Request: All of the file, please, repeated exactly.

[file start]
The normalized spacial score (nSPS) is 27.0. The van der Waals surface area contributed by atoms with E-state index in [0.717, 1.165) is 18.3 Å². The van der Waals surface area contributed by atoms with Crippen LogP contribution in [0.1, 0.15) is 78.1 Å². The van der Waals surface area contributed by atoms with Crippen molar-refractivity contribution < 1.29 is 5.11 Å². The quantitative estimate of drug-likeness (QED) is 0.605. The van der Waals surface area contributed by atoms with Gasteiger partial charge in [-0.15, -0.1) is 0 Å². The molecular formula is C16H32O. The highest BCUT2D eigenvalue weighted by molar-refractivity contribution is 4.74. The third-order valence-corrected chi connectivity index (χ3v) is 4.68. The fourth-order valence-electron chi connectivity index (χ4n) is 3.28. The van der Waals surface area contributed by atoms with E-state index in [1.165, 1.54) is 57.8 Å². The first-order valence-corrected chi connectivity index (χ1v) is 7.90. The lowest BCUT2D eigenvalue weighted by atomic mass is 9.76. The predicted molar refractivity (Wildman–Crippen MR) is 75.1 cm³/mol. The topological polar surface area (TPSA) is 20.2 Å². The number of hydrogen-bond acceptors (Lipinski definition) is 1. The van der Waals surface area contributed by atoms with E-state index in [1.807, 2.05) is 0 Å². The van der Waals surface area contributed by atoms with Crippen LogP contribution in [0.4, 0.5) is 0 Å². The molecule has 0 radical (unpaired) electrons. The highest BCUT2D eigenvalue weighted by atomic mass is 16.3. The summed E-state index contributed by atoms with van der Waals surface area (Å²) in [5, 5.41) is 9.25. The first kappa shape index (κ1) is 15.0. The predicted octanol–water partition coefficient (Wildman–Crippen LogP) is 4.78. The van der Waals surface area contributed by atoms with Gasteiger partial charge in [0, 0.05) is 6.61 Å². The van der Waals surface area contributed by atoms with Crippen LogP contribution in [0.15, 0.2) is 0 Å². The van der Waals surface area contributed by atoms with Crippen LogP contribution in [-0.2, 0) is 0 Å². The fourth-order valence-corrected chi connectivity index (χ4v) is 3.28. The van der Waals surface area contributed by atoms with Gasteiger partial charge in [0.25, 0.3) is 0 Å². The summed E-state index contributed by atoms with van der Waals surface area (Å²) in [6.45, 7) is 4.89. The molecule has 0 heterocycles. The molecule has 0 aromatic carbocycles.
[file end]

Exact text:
The normalized spacial score (nSPS) is 27.0. The van der Waals surface area contributed by atoms with E-state index in [0.717, 1.165) is 18.3 Å². The van der Waals surface area contributed by atoms with Crippen LogP contribution in [0.1, 0.15) is 78.1 Å². The van der Waals surface area contributed by atoms with Crippen molar-refractivity contribution < 1.29 is 5.11 Å². The quantitative estimate of drug-likeness (QED) is 0.605. The van der Waals surface area contributed by atoms with Gasteiger partial charge in [-0.15, -0.1) is 0 Å². The molecular formula is C16H32O. The highest BCUT2D eigenvalue weighted by molar-refractivity contribution is 4.74. The third-order valence-corrected chi connectivity index (χ3v) is 4.68. The fourth-order valence-electron chi connectivity index (χ4n) is 3.28. The van der Waals surface area contributed by atoms with E-state index in [1.165, 1.54) is 57.8 Å². The first-order valence-corrected chi connectivity index (χ1v) is 7.90. The lowest BCUT2D eigenvalue weighted by atomic mass is 9.76. The predicted molar refractivity (Wildman–Crippen MR) is 75.1 cm³/mol. The topological polar surface area (TPSA) is 20.2 Å². The number of hydrogen-bond acceptors (Lipinski definition) is 1. The van der Waals surface area contributed by atoms with E-state index in [1.807, 2.05) is 0 Å². The van der Waals surface area contributed by atoms with Crippen LogP contribution in [0.4, 0.5) is 0 Å². The molecule has 0 radical (unpaired) electrons. The highest BCUT2D eigenvalue weighted by atomic mass is 16.3. The summed E-state index contributed by atoms with van der Waals surface area (Å²) in [5, 5.41) is 9.25. The first kappa shape index (κ1) is 15.0. The predicted octanol–water partition coefficient (Wildman–Crippen LogP) is 4.78. The van der Waals surface area contributed by atoms with Gasteiger partial charge in [0, 0.05) is 6.61 Å². The van der Waals surface area contributed by atoms with Crippen LogP contribution in [0.15, 0.2) is 0 Å². The van der Waals surface area contributed by atoms with Crippen LogP contribution in [-0.2, 0) is 0 Å². The fourth-order valence-corrected chi connectivity index (χ4v) is 3.28. The van der Waals surface area contributed by atoms with Gasteiger partial charge in [0.25, 0.3) is 0 Å². The summed E-state index contributed by atoms with van der Waals surface area (Å²) in [6.45, 7) is 4.89. The molecule has 0 heterocycles. The molecule has 0 aromatic carbocycles.